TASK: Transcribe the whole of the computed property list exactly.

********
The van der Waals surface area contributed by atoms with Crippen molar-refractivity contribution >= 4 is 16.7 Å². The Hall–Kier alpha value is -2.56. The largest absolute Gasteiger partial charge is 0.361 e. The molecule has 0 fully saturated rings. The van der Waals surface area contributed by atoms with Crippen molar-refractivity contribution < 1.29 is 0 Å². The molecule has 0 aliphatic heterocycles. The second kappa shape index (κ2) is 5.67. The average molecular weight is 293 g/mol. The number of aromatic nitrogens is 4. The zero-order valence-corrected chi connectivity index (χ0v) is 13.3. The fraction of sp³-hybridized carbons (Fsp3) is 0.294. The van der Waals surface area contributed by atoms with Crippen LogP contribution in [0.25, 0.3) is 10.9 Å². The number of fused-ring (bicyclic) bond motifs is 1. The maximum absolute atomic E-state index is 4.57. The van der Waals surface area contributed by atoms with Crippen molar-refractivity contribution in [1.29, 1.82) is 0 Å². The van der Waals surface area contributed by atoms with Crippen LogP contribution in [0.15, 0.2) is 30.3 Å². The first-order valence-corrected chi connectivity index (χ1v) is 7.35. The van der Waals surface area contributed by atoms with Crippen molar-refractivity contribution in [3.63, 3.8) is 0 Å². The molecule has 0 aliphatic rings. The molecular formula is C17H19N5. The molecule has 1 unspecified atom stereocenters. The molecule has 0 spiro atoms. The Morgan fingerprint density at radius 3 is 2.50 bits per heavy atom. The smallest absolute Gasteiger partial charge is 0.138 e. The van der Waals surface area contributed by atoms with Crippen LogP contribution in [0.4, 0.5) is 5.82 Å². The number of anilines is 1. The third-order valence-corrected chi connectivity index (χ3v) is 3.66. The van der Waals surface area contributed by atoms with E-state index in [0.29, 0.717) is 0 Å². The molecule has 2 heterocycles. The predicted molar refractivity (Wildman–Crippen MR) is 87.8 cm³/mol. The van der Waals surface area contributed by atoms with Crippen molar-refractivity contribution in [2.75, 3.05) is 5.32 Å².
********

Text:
The van der Waals surface area contributed by atoms with Crippen molar-refractivity contribution >= 4 is 16.7 Å². The Hall–Kier alpha value is -2.56. The largest absolute Gasteiger partial charge is 0.361 e. The molecule has 0 fully saturated rings. The van der Waals surface area contributed by atoms with Crippen molar-refractivity contribution < 1.29 is 0 Å². The molecule has 0 aliphatic heterocycles. The second kappa shape index (κ2) is 5.67. The average molecular weight is 293 g/mol. The number of aromatic nitrogens is 4. The zero-order valence-corrected chi connectivity index (χ0v) is 13.3. The fraction of sp³-hybridized carbons (Fsp3) is 0.294. The van der Waals surface area contributed by atoms with Crippen LogP contribution in [0.25, 0.3) is 10.9 Å². The number of fused-ring (bicyclic) bond motifs is 1. The maximum absolute atomic E-state index is 4.57. The van der Waals surface area contributed by atoms with Crippen molar-refractivity contribution in [1.29, 1.82) is 0 Å². The van der Waals surface area contributed by atoms with Crippen LogP contribution in [0.15, 0.2) is 30.3 Å². The first-order valence-corrected chi connectivity index (χ1v) is 7.35. The van der Waals surface area contributed by atoms with Crippen molar-refractivity contribution in [3.63, 3.8) is 0 Å². The molecule has 0 aliphatic rings. The molecular formula is C17H19N5. The molecule has 1 unspecified atom stereocenters. The molecule has 0 spiro atoms. The Morgan fingerprint density at radius 3 is 2.50 bits per heavy atom. The smallest absolute Gasteiger partial charge is 0.138 e. The van der Waals surface area contributed by atoms with Crippen LogP contribution in [0.4, 0.5) is 5.82 Å². The number of anilines is 1. The third-order valence-corrected chi connectivity index (χ3v) is 3.66. The van der Waals surface area contributed by atoms with E-state index in [0.29, 0.717) is 0 Å². The molecule has 2 heterocycles. The predicted molar refractivity (Wildman–Crippen MR) is 87.8 cm³/mol. The van der Waals surface area contributed by atoms with Crippen molar-refractivity contribution in [2.75, 3.05) is 5.32 Å².